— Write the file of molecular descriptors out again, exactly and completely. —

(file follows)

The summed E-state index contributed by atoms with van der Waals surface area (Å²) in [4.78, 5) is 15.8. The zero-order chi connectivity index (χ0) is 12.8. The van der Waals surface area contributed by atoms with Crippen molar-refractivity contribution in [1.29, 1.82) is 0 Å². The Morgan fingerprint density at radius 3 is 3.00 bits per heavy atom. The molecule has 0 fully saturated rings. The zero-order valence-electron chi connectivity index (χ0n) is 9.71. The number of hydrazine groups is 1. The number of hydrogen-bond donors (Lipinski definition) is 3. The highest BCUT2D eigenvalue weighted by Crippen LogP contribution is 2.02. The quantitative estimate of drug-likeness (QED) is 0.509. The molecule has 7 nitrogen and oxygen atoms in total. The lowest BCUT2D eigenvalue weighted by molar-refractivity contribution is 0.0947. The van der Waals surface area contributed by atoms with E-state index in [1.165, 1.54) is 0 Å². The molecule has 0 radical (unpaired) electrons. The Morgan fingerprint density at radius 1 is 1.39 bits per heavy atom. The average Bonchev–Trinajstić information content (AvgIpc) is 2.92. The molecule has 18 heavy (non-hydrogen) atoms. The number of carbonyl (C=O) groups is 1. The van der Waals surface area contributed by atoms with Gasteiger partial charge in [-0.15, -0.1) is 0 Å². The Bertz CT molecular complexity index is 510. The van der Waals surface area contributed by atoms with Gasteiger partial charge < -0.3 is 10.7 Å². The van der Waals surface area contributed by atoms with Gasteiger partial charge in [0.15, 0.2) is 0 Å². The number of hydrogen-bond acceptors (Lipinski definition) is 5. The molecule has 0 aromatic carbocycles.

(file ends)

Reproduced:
The summed E-state index contributed by atoms with van der Waals surface area (Å²) in [4.78, 5) is 15.8. The zero-order chi connectivity index (χ0) is 12.8. The van der Waals surface area contributed by atoms with Crippen molar-refractivity contribution in [1.29, 1.82) is 0 Å². The Morgan fingerprint density at radius 3 is 3.00 bits per heavy atom. The molecule has 0 fully saturated rings. The zero-order valence-electron chi connectivity index (χ0n) is 9.71. The number of hydrazine groups is 1. The number of hydrogen-bond donors (Lipinski definition) is 3. The highest BCUT2D eigenvalue weighted by Crippen LogP contribution is 2.02. The quantitative estimate of drug-likeness (QED) is 0.509. The molecule has 7 nitrogen and oxygen atoms in total. The lowest BCUT2D eigenvalue weighted by molar-refractivity contribution is 0.0947. The van der Waals surface area contributed by atoms with E-state index in [1.165, 1.54) is 0 Å². The molecule has 0 radical (unpaired) electrons. The Morgan fingerprint density at radius 1 is 1.39 bits per heavy atom. The average Bonchev–Trinajstić information content (AvgIpc) is 2.92. The molecule has 18 heavy (non-hydrogen) atoms. The number of carbonyl (C=O) groups is 1. The van der Waals surface area contributed by atoms with Gasteiger partial charge in [-0.15, -0.1) is 0 Å². The Bertz CT molecular complexity index is 510. The van der Waals surface area contributed by atoms with Gasteiger partial charge < -0.3 is 10.7 Å². The van der Waals surface area contributed by atoms with Gasteiger partial charge in [0.15, 0.2) is 0 Å². The number of hydrogen-bond acceptors (Lipinski definition) is 5. The molecule has 0 aromatic carbocycles.